Two years after the Netflix true-crime documentary “Tiger King” took the nation by storm, Congress has passed a bill that will hamper and ultimately end the practice of owning, breeding and trading big cats among unaccredited hobbyists.
The Big Cat Public Safety Act passed through the United States Senate with unanimous support Tuesday and passed the House of Representatives with about a 2-to-1 majority earlier this year.
The bill is now headed to President Joe Biden’s desk and he is expected to sign it.
The bill was sponsored by Rep. Mike Quigley (D-Illinois) and Sen. Richard Blumenthal (D-Connecticut).
Blumenthal released a statement Tuesday that said the passage of the bill will protect both the wild animals that the bill is named for, but also members of the community, including first responders.
“The Big Cat Public Safety Act will end the horrific exploitation of big cats and bolster public safety. These beautiful but powerful predators deserve to live in the wild, not be kept in captivity for people’s entertainment—even as cubs,” Blumenthal wrote. “I’m thrilled that, after a groundswell of public and bipartisan support, this bill I’ve long advocated for will become law.”
Quigley said he had been working on the bill for several years and was relieved that it is one step closer to becoming law.
“Over the years, the world has seen the dangers of owning big cats, not just for the animals themselves but for the communities in which they are kept. When these big cats escape, first responders are put in immense danger,” Quigley said. “My legislation will bring an end to housing big cats in inhumane, unsafe conditions and will keep neighborhoods and law enforcement safe.”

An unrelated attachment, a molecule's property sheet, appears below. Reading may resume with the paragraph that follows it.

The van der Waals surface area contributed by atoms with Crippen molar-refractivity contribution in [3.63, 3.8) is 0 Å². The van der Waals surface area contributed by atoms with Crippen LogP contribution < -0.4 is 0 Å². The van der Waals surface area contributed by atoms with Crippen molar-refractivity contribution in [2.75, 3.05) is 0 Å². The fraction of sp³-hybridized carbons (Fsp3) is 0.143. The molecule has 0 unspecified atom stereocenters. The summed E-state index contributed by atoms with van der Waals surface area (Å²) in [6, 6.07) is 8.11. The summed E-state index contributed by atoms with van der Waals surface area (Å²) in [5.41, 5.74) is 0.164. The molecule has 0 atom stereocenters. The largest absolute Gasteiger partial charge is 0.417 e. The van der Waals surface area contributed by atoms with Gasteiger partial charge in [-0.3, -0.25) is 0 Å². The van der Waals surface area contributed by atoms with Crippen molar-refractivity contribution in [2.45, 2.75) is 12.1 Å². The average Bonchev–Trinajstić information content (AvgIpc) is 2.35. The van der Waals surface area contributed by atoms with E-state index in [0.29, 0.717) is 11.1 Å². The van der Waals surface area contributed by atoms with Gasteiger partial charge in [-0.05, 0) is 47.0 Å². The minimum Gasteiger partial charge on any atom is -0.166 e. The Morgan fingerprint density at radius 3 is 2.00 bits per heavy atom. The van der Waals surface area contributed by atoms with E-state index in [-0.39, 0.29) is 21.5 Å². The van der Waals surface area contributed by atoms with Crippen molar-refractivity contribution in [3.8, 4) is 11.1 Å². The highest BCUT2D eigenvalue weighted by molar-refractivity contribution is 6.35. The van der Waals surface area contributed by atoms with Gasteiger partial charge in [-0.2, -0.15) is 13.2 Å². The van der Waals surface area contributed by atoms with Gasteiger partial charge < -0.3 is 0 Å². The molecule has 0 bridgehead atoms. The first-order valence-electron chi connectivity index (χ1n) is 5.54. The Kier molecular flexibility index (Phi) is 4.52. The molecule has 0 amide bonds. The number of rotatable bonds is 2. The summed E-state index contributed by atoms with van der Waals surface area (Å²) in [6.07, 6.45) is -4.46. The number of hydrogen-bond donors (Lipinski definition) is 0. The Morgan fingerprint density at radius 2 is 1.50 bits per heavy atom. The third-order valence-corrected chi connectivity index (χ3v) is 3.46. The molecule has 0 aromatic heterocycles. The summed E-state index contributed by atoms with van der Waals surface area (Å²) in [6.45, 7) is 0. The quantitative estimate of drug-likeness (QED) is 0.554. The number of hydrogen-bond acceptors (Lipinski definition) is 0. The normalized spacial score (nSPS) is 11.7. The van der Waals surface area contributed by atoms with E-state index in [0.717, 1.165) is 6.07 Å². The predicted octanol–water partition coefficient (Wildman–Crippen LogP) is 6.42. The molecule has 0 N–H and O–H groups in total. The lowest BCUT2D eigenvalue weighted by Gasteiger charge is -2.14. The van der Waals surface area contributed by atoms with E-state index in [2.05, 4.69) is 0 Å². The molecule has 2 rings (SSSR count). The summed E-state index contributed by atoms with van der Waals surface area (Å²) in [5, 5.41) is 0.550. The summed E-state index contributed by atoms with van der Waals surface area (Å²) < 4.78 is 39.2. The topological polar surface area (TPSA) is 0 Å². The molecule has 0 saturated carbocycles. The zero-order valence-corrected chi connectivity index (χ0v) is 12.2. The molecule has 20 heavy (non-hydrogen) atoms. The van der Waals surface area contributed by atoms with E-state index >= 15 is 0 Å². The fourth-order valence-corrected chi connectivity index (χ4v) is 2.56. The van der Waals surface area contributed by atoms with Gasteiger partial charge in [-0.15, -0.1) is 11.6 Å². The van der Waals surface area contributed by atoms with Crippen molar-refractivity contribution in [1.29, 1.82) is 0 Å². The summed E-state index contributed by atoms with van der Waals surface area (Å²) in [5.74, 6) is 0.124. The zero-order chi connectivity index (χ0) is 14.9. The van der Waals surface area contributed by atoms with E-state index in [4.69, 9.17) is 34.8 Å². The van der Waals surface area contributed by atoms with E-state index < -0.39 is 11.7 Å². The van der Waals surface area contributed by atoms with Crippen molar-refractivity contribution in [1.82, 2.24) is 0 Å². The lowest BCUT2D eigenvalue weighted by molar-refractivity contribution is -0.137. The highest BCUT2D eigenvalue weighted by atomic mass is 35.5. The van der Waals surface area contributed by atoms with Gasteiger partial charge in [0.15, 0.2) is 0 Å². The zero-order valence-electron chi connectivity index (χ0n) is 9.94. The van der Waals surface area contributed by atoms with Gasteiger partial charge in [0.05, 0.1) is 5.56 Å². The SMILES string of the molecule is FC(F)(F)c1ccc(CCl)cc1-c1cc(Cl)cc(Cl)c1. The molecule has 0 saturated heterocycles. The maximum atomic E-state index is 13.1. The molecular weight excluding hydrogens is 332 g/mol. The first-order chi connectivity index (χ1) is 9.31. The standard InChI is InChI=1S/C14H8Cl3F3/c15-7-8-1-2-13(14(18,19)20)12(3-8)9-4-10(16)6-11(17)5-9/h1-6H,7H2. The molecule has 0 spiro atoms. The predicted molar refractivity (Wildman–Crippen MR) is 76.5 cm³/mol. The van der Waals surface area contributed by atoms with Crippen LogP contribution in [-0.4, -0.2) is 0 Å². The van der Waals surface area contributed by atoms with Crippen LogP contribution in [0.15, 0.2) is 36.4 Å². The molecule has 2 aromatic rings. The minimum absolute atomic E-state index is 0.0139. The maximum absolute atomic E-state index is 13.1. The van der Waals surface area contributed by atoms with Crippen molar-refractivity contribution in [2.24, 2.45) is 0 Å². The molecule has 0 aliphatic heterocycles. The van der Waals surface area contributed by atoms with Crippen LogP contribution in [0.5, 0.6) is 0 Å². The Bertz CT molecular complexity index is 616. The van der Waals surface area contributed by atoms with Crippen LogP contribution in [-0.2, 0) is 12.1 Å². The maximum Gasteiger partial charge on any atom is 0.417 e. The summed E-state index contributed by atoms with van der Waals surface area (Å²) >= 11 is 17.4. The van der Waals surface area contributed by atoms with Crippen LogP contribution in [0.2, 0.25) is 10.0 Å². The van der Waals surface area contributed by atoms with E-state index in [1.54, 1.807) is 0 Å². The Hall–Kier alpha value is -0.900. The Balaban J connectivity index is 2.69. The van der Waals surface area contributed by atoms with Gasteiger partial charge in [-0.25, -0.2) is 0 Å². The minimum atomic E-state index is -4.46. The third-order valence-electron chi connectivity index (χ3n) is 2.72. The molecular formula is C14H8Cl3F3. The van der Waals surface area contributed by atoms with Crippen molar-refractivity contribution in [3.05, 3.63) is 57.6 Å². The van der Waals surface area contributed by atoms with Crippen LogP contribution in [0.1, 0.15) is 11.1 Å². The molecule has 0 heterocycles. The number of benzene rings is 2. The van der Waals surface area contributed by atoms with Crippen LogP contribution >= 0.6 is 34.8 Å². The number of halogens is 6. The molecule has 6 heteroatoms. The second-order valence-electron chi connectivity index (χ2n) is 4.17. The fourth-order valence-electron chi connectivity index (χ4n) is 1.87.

The bill received bipartisan support as the authors attempted to strike a balance between animal advocates and longtime big cat owners and breeders.
Backyard breeders who own cats who were born before the legislation is passed will be grandfathered in and won’t have to surrender their animals, but they will be required to register the animal. They are also not allowed to offer direct public contact with the animal or breed and sell any big cats.
Charging members of the public to pet and play with big cat cubs was a major moneymaker for big cat owners.
The passage likely brings an end to the highway zoos featured in the Netflix documentary that led to many in the media referring to the Big Cat Public Safety Act as the “Tiger King” bill or the “Joe Exotic” bill.
Joseph Maldonado-Passage, aka Joe Exotic, was the subject of the first season of “Tiger King.” He is currently incarcerated and serving a 22-year sentence for attempting to hire a hitman to kill his adversary, Carole Baskin.
Baskin, who runs a big cat sanctuary in Florida, has been an ardent supporter of legislation that outlaws the unaccredited zoos, petting events and breeding activities featured in both seasons of the Netflix documentary series.
Baskin’s sanctuary, Big Cat Rescue, posted a message on social media praising its passage.